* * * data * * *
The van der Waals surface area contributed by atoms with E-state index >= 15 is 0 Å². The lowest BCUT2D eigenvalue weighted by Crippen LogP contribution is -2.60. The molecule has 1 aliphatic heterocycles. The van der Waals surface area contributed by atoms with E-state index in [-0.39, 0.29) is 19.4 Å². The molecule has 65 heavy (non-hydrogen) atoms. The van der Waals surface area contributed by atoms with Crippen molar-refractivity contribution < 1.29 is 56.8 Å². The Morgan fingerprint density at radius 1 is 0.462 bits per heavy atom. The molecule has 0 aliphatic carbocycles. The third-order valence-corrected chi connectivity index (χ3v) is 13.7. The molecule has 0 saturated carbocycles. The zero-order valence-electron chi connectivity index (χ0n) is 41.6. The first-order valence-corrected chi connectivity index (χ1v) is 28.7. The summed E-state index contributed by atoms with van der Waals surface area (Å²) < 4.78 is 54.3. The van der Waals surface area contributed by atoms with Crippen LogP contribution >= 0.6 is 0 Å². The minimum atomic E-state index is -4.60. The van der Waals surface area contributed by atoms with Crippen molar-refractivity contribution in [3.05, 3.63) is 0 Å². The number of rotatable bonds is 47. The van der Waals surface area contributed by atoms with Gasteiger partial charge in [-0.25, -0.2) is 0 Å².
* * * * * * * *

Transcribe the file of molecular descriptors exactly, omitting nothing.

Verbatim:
The van der Waals surface area contributed by atoms with E-state index >= 15 is 0 Å². The lowest BCUT2D eigenvalue weighted by Crippen LogP contribution is -2.60. The molecule has 1 aliphatic heterocycles. The van der Waals surface area contributed by atoms with E-state index in [-0.39, 0.29) is 19.4 Å². The molecule has 65 heavy (non-hydrogen) atoms. The van der Waals surface area contributed by atoms with Crippen molar-refractivity contribution < 1.29 is 56.8 Å². The Morgan fingerprint density at radius 1 is 0.462 bits per heavy atom. The molecule has 0 aliphatic carbocycles. The third-order valence-corrected chi connectivity index (χ3v) is 13.7. The molecule has 0 saturated carbocycles. The zero-order valence-electron chi connectivity index (χ0n) is 41.6. The first-order valence-corrected chi connectivity index (χ1v) is 28.7. The summed E-state index contributed by atoms with van der Waals surface area (Å²) < 4.78 is 54.3. The van der Waals surface area contributed by atoms with Crippen LogP contribution >= 0.6 is 0 Å². The minimum atomic E-state index is -4.60. The van der Waals surface area contributed by atoms with Crippen molar-refractivity contribution in [3.05, 3.63) is 0 Å². The number of rotatable bonds is 47. The van der Waals surface area contributed by atoms with Gasteiger partial charge in [-0.25, -0.2) is 0 Å².